Chapter 16 Development of Access to Cell Phone

According to GSMA real-time intelligence data, there are now over 8.97 Billion mobile connections worldwide, which surpasses the current world population of 7.71 Billion implied by UN digital analyst estimates. This data does show that in the world of wireless, 66.53% of the world’s population are now unique mobile subscribers (Turner 2018).

South Asia region has also experienced this development. in which cell phone users have significantly grown in all countries in the region during the last ten years. Except for Afghanistan, at least 80 percent of total population has access to cell phone in most recent years. In Nepal, the percentage of access to cell phone was less than 1 percent in 2003 but the ownership rate has jumped to 90 percent within 13 years. Even in other countries, 9 out of 10 households own cell phones.

Surprisingly, and some of the households with cell phones do not have access electricity in their dwelling. How do they charge their devices? In Bangladesh and Nepal, 68.4 and 89.9 percent of households have access to cell phone but about 12.8 and 15.3 percent of those cell phone users do not have electricity in their dwelling.

Access to Cell Phone and Electricity

Figure 16.1: Access to Cell Phone and Electricity

This implies higher entry barriers for accessing public infrastructure due to limited financial resources and administrative capacity in those countries compared to obtaining mobile devices.

The sharp growth of the access to cell phone presents greater opportunities for the region. Effective usage of technology such as cell phone may help compensate the shortage of infrastructure inherent in those countries. Also, low participation in development aid projects due to limited accessibility among vulnerable households can be improved since most households have cell phones.

Many development aid institutions already started utilizing cell phone applications in education, health and agriculture sectors by efficiently sharing knowledge with less expensive costs. One prominent example of taking advantage of this digital development is a mobile banking platform which has largely grown in India and Bangladesh (see Lee et al. 2017; Goyal, Pandey, and Batra 2012; Dixit and Ghosh 2013). Mobile banking service allows users to pay for everyday goods and services, repay loans, and send remittances to family without any physical obstacles (Dermish et al. 2011). Researchers have provided empirical evidence that the usage of mobile banking helps reducing poverty and enhancing living conditions (Demirgüç-Kunt and Singer 2017).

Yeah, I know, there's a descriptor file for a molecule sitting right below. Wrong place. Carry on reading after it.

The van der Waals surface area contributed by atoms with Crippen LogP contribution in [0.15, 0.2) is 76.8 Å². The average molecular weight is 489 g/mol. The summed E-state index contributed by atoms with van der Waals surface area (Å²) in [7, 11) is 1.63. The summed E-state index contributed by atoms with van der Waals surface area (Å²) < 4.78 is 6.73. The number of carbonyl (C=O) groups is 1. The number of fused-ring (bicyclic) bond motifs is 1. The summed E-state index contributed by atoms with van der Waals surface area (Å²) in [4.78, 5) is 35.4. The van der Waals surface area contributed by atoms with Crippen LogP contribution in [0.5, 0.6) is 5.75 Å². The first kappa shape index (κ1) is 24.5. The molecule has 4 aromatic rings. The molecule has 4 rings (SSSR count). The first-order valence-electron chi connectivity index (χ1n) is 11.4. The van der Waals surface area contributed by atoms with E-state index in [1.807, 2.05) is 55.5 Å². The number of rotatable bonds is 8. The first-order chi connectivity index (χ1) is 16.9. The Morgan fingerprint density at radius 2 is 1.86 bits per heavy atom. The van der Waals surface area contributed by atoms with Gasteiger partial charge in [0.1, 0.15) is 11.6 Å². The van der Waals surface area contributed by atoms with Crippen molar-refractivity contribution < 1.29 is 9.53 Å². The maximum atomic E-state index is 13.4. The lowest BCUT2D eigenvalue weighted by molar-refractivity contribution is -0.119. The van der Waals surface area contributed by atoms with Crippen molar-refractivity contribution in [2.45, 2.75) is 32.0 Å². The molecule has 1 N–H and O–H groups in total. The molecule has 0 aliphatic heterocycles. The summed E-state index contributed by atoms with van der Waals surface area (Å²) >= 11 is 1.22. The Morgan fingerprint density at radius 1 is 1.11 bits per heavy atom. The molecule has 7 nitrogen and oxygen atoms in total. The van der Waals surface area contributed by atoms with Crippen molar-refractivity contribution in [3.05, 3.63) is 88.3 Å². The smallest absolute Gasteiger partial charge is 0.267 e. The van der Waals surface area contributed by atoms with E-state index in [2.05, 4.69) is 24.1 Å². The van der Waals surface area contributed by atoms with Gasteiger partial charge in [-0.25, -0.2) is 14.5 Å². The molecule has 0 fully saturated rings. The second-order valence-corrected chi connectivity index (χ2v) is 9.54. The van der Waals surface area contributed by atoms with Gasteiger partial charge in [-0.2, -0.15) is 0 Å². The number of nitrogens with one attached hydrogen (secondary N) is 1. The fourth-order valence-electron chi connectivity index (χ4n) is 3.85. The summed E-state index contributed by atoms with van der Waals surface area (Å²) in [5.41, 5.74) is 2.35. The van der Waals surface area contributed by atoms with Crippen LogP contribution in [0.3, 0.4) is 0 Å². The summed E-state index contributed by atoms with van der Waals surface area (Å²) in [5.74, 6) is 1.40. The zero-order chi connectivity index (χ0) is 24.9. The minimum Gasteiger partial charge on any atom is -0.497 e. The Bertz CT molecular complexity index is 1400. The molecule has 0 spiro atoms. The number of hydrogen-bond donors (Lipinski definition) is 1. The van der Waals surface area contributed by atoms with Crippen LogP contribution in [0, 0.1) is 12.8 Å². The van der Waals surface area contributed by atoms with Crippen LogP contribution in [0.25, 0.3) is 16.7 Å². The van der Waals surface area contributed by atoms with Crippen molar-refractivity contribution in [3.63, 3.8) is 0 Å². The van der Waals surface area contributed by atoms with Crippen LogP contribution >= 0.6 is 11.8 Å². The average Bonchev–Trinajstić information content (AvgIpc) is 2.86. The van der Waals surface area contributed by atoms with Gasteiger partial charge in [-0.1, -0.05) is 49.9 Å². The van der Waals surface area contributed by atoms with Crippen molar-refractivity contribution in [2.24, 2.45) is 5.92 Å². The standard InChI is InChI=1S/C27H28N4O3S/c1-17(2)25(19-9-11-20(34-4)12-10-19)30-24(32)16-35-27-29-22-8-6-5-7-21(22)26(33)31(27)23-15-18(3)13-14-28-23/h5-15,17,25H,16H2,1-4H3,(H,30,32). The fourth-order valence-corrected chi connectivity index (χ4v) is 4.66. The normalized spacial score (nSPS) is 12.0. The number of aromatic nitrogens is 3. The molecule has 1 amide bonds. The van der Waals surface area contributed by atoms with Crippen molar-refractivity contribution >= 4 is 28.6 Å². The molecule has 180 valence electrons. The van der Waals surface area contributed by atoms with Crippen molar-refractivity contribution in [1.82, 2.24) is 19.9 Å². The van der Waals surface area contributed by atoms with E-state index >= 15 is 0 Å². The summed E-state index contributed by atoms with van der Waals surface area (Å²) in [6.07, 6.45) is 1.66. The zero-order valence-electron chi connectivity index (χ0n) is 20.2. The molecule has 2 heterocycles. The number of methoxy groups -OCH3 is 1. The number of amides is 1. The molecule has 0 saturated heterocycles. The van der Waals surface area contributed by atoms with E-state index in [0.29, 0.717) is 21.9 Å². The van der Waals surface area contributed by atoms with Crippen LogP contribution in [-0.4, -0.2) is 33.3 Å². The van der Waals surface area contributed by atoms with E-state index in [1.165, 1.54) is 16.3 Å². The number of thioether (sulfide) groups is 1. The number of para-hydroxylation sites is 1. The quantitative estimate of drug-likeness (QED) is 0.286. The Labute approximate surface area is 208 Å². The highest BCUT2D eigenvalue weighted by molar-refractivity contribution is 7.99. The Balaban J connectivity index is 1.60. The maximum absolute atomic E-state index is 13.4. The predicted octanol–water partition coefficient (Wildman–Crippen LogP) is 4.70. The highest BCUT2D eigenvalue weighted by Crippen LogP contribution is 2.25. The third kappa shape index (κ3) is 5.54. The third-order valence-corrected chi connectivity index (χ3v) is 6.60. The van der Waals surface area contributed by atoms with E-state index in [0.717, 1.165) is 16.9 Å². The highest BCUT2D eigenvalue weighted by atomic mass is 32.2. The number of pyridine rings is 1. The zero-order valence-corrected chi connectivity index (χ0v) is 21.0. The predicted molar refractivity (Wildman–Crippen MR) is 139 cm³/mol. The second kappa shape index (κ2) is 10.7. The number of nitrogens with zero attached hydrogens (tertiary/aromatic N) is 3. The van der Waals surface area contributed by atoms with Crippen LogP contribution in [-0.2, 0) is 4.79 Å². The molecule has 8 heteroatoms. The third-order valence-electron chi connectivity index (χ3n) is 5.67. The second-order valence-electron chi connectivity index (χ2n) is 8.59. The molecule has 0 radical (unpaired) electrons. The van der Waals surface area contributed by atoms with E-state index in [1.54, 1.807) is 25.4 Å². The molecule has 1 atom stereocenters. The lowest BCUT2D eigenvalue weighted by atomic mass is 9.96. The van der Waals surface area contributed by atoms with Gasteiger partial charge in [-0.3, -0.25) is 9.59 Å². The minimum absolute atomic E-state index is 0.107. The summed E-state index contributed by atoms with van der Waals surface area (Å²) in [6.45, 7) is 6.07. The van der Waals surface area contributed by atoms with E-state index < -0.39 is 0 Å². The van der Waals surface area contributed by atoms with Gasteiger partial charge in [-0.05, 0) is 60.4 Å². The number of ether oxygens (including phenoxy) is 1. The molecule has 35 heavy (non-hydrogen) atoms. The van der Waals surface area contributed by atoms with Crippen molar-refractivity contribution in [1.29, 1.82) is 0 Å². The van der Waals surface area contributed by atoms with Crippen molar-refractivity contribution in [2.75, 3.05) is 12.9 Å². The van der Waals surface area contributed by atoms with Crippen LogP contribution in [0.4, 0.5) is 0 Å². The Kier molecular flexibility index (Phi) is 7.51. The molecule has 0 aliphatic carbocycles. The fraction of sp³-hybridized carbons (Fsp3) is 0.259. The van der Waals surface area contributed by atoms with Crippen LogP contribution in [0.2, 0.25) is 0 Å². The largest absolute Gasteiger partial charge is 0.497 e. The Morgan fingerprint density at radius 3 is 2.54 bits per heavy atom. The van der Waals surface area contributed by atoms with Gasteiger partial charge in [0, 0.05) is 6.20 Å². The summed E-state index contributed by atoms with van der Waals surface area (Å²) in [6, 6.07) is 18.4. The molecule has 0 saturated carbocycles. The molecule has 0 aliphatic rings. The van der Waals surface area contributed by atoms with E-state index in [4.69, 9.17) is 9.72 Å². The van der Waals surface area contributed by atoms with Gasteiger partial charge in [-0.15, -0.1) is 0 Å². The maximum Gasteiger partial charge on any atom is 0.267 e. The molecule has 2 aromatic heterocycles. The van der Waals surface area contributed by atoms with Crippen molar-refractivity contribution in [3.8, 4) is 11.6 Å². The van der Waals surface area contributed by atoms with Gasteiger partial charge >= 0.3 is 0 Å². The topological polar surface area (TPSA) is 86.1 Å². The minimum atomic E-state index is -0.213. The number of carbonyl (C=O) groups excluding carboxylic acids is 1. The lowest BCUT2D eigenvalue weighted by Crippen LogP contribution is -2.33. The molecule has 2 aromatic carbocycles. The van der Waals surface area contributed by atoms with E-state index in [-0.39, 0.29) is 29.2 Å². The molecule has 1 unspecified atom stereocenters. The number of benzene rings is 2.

Technology has the potential to facilitate poverty reduction by overcoming obstacles of accessing important services among poor people. In maximizing such benefits, active investments on infrastructure will be crucial to make people use cell phones more freely, and continued software development that enables knowledge sharing will be a powerful instrument for reducing poverty (Demirgüç-Kunt and Singer 2017; Asongu and Odhiambo 2019).

You may access our full Stata do-file by accessing the following link. Our work consists of running the following command for each dataset and saving the results in order to export to Tableau.


Asongu, Simplice A., and Nicholas M. Odhiambo. 2019. “Mobile Banking Usage, Quality of Growth, Inequality and Poverty in Developing Countries.” Information Development 35 (2): 303–18.

Demirgüç-Kunt, Asli, and Dorothe Singer. 2017. “Financial Inclusion and Inclusive Growth: A Review of Recent Empirical Evidence.” SSRN Scholarly Paper ID 2958542. Rochester, NY: Social Science Research Network.

Dermish, Ahmed, Christoph Kneiding, Paul Leishman, and Ignacio Mas. 2011. “Branchless and Mobile Banking Solutions for the Poor: A Survey of the Literature.” Innovations: Technology, Governance, Globalization 6 (4): 81–98.

Dixit, Radhika, and Munmun Ghosh. 2013. “Financial Inclusion for Inclusive Growth of India-A Study of Indian States.” International Journal of Business Management & Research 3 (1): 147–56.

Goyal, Vishal, U. S. Pandey, and Sanjay Batra. 2012. “Mobile Banking in India: Practices, Challenges and Security Issues.” International Journal of Advanced Trends in Computer Science and Engineering 1 (2).

Lee, Jean N., Jonathan Morduch, Saravana Ravindran, A. S. Shonchoyand, and H. Zamany. 2017. “Poverty and Migration in the Digital Age: Experimental Evidence on Mobile Banking in Bangladesh.” IGC Working Paper C-89233-BGD-1.

Turner, Ash. 2018. “1 Billion More Phones Than People in the World! BankMyCell.” BankMyCell.